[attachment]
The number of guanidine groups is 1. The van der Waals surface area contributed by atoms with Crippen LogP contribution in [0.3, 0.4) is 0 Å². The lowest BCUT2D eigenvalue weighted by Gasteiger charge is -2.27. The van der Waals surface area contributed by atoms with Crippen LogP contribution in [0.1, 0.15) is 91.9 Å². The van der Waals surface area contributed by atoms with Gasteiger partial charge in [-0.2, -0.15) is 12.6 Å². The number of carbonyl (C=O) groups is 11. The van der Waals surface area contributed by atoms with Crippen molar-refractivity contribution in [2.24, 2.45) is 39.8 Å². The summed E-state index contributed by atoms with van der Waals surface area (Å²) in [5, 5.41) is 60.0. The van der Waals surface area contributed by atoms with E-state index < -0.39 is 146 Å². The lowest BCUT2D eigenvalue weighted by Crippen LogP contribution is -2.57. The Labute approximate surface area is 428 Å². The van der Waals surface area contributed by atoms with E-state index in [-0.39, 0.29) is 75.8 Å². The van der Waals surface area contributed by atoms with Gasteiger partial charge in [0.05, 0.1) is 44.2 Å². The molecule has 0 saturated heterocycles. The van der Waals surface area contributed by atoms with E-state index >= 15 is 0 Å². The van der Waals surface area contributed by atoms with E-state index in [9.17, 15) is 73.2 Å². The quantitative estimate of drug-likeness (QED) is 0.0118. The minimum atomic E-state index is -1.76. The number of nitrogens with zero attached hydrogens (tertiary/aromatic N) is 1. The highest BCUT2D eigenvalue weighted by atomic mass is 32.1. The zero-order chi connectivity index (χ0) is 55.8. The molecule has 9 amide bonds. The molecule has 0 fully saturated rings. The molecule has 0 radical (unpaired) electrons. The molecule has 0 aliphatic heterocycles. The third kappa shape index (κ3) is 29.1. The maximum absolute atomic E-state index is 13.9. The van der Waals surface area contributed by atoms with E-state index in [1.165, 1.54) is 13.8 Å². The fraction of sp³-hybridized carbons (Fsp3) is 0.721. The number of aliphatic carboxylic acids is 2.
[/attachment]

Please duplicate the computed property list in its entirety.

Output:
The number of guanidine groups is 1. The van der Waals surface area contributed by atoms with Crippen LogP contribution in [0.3, 0.4) is 0 Å². The lowest BCUT2D eigenvalue weighted by Gasteiger charge is -2.27. The van der Waals surface area contributed by atoms with Crippen LogP contribution in [0.1, 0.15) is 91.9 Å². The van der Waals surface area contributed by atoms with Gasteiger partial charge in [-0.2, -0.15) is 12.6 Å². The number of carbonyl (C=O) groups is 11. The van der Waals surface area contributed by atoms with Crippen molar-refractivity contribution in [2.24, 2.45) is 39.8 Å². The summed E-state index contributed by atoms with van der Waals surface area (Å²) in [5, 5.41) is 60.0. The van der Waals surface area contributed by atoms with E-state index < -0.39 is 146 Å². The lowest BCUT2D eigenvalue weighted by Crippen LogP contribution is -2.57. The Labute approximate surface area is 428 Å². The van der Waals surface area contributed by atoms with E-state index in [-0.39, 0.29) is 75.8 Å². The van der Waals surface area contributed by atoms with Gasteiger partial charge in [0.05, 0.1) is 44.2 Å². The molecule has 0 saturated heterocycles. The van der Waals surface area contributed by atoms with E-state index >= 15 is 0 Å². The van der Waals surface area contributed by atoms with E-state index in [9.17, 15) is 73.2 Å². The quantitative estimate of drug-likeness (QED) is 0.0118. The minimum atomic E-state index is -1.76. The number of nitrogens with zero attached hydrogens (tertiary/aromatic N) is 1. The highest BCUT2D eigenvalue weighted by atomic mass is 32.1. The zero-order chi connectivity index (χ0) is 55.8. The molecule has 9 amide bonds. The molecule has 0 fully saturated rings. The molecule has 0 radical (unpaired) electrons. The molecule has 0 aliphatic heterocycles. The third kappa shape index (κ3) is 29.1. The maximum absolute atomic E-state index is 13.9. The van der Waals surface area contributed by atoms with E-state index in [1.165, 1.54) is 13.8 Å². The fraction of sp³-hybridized carbons (Fsp3) is 0.721. The number of aliphatic carboxylic acids is 2.